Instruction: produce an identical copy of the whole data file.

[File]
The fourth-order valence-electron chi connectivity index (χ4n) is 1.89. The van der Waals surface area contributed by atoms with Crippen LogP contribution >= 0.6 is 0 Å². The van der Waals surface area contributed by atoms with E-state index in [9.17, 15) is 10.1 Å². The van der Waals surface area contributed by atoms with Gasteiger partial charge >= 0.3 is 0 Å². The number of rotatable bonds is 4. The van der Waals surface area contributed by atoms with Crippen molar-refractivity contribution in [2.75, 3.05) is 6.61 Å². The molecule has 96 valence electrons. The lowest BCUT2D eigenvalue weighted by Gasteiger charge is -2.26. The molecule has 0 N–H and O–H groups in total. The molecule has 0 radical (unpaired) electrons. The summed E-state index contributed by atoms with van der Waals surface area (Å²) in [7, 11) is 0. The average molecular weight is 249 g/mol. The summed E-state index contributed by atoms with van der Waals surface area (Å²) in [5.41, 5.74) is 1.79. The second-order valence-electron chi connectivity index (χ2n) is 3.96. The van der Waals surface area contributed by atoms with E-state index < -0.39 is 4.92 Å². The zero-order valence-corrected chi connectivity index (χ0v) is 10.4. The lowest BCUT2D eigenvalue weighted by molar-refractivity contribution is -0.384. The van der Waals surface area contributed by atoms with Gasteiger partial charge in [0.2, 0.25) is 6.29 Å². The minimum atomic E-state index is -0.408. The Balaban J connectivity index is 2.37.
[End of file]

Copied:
The fourth-order valence-electron chi connectivity index (χ4n) is 1.89. The van der Waals surface area contributed by atoms with Crippen LogP contribution >= 0.6 is 0 Å². The van der Waals surface area contributed by atoms with E-state index in [9.17, 15) is 10.1 Å². The van der Waals surface area contributed by atoms with Gasteiger partial charge >= 0.3 is 0 Å². The number of rotatable bonds is 4. The van der Waals surface area contributed by atoms with Crippen molar-refractivity contribution in [2.75, 3.05) is 6.61 Å². The molecule has 96 valence electrons. The lowest BCUT2D eigenvalue weighted by Gasteiger charge is -2.26. The molecule has 0 N–H and O–H groups in total. The molecule has 0 radical (unpaired) electrons. The summed E-state index contributed by atoms with van der Waals surface area (Å²) in [7, 11) is 0. The average molecular weight is 249 g/mol. The summed E-state index contributed by atoms with van der Waals surface area (Å²) in [5.41, 5.74) is 1.79. The second-order valence-electron chi connectivity index (χ2n) is 3.96. The van der Waals surface area contributed by atoms with E-state index < -0.39 is 4.92 Å². The zero-order valence-corrected chi connectivity index (χ0v) is 10.4. The lowest BCUT2D eigenvalue weighted by molar-refractivity contribution is -0.384. The van der Waals surface area contributed by atoms with Gasteiger partial charge in [0.2, 0.25) is 6.29 Å². The minimum atomic E-state index is -0.408. The Balaban J connectivity index is 2.37.